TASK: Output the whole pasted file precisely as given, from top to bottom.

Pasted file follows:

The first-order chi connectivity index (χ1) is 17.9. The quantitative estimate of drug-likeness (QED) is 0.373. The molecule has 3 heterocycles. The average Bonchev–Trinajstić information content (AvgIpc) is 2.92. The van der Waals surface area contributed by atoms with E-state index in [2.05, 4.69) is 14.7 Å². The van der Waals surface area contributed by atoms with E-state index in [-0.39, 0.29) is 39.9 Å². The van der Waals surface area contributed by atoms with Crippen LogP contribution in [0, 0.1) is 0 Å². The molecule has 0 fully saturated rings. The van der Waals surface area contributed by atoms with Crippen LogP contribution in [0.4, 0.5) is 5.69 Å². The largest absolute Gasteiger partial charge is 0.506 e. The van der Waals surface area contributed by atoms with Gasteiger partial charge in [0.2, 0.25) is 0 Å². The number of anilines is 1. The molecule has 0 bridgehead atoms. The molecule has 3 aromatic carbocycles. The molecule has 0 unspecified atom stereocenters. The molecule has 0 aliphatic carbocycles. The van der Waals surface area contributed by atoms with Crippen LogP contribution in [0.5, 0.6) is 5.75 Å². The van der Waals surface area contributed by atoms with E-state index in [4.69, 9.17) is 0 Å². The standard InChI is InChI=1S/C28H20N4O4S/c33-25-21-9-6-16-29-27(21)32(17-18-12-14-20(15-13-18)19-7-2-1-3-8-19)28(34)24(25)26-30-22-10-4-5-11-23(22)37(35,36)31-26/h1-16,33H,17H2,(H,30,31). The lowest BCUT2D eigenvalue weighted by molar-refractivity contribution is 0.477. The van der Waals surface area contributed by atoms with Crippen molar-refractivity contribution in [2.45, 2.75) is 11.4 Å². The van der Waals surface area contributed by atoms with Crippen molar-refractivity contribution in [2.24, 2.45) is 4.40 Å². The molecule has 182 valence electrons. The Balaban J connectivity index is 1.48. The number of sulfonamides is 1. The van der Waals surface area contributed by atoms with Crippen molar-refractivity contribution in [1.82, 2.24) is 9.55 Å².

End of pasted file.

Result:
The first-order chi connectivity index (χ1) is 17.9. The quantitative estimate of drug-likeness (QED) is 0.373. The molecule has 3 heterocycles. The average Bonchev–Trinajstić information content (AvgIpc) is 2.92. The van der Waals surface area contributed by atoms with E-state index in [2.05, 4.69) is 14.7 Å². The van der Waals surface area contributed by atoms with E-state index in [-0.39, 0.29) is 39.9 Å². The van der Waals surface area contributed by atoms with Crippen LogP contribution in [0, 0.1) is 0 Å². The molecule has 0 fully saturated rings. The van der Waals surface area contributed by atoms with Crippen LogP contribution in [0.4, 0.5) is 5.69 Å². The largest absolute Gasteiger partial charge is 0.506 e. The van der Waals surface area contributed by atoms with Gasteiger partial charge in [0.2, 0.25) is 0 Å². The number of anilines is 1. The molecule has 0 bridgehead atoms. The molecule has 3 aromatic carbocycles. The molecule has 0 unspecified atom stereocenters. The molecule has 0 aliphatic carbocycles. The van der Waals surface area contributed by atoms with Crippen LogP contribution in [0.5, 0.6) is 5.75 Å². The van der Waals surface area contributed by atoms with E-state index in [4.69, 9.17) is 0 Å². The standard InChI is InChI=1S/C28H20N4O4S/c33-25-21-9-6-16-29-27(21)32(17-18-12-14-20(15-13-18)19-7-2-1-3-8-19)28(34)24(25)26-30-22-10-4-5-11-23(22)37(35,36)31-26/h1-16,33H,17H2,(H,30,31). The lowest BCUT2D eigenvalue weighted by molar-refractivity contribution is 0.477. The van der Waals surface area contributed by atoms with Crippen molar-refractivity contribution in [2.45, 2.75) is 11.4 Å². The van der Waals surface area contributed by atoms with Crippen molar-refractivity contribution in [2.24, 2.45) is 4.40 Å². The molecule has 182 valence electrons. The Balaban J connectivity index is 1.48. The number of sulfonamides is 1. The van der Waals surface area contributed by atoms with Crippen molar-refractivity contribution in [1.82, 2.24) is 9.55 Å².